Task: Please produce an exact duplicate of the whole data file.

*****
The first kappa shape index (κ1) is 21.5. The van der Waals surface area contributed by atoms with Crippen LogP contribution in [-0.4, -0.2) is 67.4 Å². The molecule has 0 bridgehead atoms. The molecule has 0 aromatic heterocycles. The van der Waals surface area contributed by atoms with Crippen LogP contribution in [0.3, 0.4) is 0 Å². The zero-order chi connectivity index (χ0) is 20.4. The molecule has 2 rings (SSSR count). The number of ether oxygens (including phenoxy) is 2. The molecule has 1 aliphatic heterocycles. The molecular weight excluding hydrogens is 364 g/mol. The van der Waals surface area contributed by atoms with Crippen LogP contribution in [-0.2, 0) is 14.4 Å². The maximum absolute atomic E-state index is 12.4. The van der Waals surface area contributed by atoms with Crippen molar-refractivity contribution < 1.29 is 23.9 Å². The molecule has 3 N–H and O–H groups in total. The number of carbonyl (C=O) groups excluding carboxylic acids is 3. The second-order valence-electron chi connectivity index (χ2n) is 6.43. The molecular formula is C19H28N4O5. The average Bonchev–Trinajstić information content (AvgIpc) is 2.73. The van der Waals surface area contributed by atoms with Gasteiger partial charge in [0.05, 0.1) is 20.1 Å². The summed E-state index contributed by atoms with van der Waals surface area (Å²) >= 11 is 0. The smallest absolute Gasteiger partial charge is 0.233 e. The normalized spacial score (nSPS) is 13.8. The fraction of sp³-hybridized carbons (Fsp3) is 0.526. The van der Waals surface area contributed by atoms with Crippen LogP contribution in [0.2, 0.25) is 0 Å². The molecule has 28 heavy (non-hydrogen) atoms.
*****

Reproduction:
The first kappa shape index (κ1) is 21.5. The van der Waals surface area contributed by atoms with Crippen LogP contribution in [-0.4, -0.2) is 67.4 Å². The molecule has 0 bridgehead atoms. The molecule has 0 aromatic heterocycles. The van der Waals surface area contributed by atoms with Crippen LogP contribution in [0.3, 0.4) is 0 Å². The zero-order chi connectivity index (χ0) is 20.4. The molecule has 2 rings (SSSR count). The number of ether oxygens (including phenoxy) is 2. The molecule has 1 aliphatic heterocycles. The molecular weight excluding hydrogens is 364 g/mol. The van der Waals surface area contributed by atoms with Crippen LogP contribution in [-0.2, 0) is 14.4 Å². The maximum absolute atomic E-state index is 12.4. The van der Waals surface area contributed by atoms with Crippen molar-refractivity contribution < 1.29 is 23.9 Å². The molecule has 3 N–H and O–H groups in total. The number of carbonyl (C=O) groups excluding carboxylic acids is 3. The second-order valence-electron chi connectivity index (χ2n) is 6.43. The molecular formula is C19H28N4O5. The average Bonchev–Trinajstić information content (AvgIpc) is 2.73. The van der Waals surface area contributed by atoms with Gasteiger partial charge in [0.05, 0.1) is 20.1 Å². The summed E-state index contributed by atoms with van der Waals surface area (Å²) >= 11 is 0. The smallest absolute Gasteiger partial charge is 0.233 e. The normalized spacial score (nSPS) is 13.8. The fraction of sp³-hybridized carbons (Fsp3) is 0.526. The van der Waals surface area contributed by atoms with Crippen LogP contribution in [0.2, 0.25) is 0 Å². The molecule has 28 heavy (non-hydrogen) atoms.